In brief

Minister for Agriculture and Water Resources, the Hon Barnaby Joyce MP, recently made the draft Export Control Bill 2017 (the Bill) and associated Regulatory Impact Statement (RIS) available for public comment. This provides Australian businesses and other interested stakeholders with an opportunity to review the draft legislation and comment on its impact to business practices.

The measures proposed by the Bill and associated Export Control Rules seek to consolidate current export-related requirements from 17 Acts and more than 40 legislative instruments, resulting in an export regulatory framework for agricultural products that is more streamlined, easier to understand and more responsive to changes in market access requirements.

The implementation of the new export legislative framework is scheduled to take effect prior to 1 April 2020, when much of the existing framework will expire.

The public consultation period closes on 24 October 2017.

In detail

As part of a broad initiative to strengthen the export landscape for Australian businesses, the Department of Agriculture and Water Resources is improving the current agricultural export legislative framework by replacing it with a new framework that will come into effect by April 2020.

The modernised and streamlined export legislative framework aims to better support Australia's farmers and exporters.

Once implemented, the new legislative framework will result in a number of benefits to Australian businesses undertaking international export, including:

  • Providing a simplified and easier to understand legislative framework with:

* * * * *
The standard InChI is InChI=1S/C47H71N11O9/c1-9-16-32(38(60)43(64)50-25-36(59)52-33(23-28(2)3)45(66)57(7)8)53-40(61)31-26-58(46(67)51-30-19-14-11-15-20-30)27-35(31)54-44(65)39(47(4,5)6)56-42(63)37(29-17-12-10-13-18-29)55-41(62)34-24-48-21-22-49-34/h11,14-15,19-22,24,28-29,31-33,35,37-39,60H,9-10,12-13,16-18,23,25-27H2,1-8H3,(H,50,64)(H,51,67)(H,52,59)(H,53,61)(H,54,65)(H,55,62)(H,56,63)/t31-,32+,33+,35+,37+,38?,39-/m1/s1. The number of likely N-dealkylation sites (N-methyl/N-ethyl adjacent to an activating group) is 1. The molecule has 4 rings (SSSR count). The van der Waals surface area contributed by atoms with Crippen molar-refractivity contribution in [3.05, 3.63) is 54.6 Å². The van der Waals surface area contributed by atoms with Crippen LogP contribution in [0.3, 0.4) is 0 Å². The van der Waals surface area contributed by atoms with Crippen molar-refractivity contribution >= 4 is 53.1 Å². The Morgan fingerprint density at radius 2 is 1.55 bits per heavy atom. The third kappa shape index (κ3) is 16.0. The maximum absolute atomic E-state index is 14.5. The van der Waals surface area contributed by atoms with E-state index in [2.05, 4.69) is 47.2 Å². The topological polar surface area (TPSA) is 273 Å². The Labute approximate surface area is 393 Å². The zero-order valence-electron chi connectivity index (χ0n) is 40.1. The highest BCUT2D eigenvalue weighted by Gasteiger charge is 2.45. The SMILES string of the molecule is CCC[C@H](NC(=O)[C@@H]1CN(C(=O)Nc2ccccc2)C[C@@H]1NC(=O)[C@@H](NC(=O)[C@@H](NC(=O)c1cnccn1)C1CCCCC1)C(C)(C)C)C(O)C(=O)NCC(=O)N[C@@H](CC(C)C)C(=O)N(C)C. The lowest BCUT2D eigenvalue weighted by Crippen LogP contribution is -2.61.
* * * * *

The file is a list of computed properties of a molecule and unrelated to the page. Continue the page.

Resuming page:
o Consolidated export-related requirements, such as certificates, export permits, registered establishments, approved arrangements, accredited properties and audit and inspection, into one set of provisions for all commodities and points in the supply chain.

o A standardised set of definitions to ensure terminology and regulatory applications across commodities is consistent.

  • A consolidated set of provisions for merit review of decisions made by the Secretary of the Department of Agriculture and Water Resources and authorised officers.
  • A single character test to ensure that parties seeking approval to be involved in export activities are suitable and responsible entities.
  • Allowing for swifter Government response to changes in market conditions by replacing the existing Orders with more flexible Export Control Rules, as well as providing greater clarity for exporters and enhanced efficiencies in getting to market. The measures in the Bill will also allow, where appropriate, the Secretary of the Department of Agriculture and Water Resources to expand the definition of goods, for example where certification or regulatory oversight is required by an importing country, international agreements, sanitary requirements or other Australian laws.
  • Providing additional tools for managing non-compliance, leading to fairer outcomes for exporters, and continued protection of Australia's trading reputation. The new framework will consolidate monitoring and investigation powers, and will adopt the provisions of the Regulatory Powers (Standard Provisions) Act 2014. This will include a graduated enforcement regime to allow for a proportionate response to issues of non-compliance ranging from infringement notices, suspending export activity, to more serious penalties such as criminal charges.

The proposed Bill also incorporates requirements relating to the appointment and obligations of third party authorised officers. These changes seek to provide more transparency to ensure the performance of third-party authorised officers is consistent with that of Government employees undertaking the same task.

The takeaway

The Export Control Bill 2017, once enacted, will result in a more streamlined and simple way of international export for Australian businesses. Exporters, industry, trading partners and other interested stakeholders have 60 days to provide comment on the draft Bill and RIS.

Feedback collected as part of the consultation period will inform and improve Australia's approach to agricultural export. Submissions can be made online through the Department of Agriculture and Water Resources. Public comment and feedback will be sought through to 24 October 2017.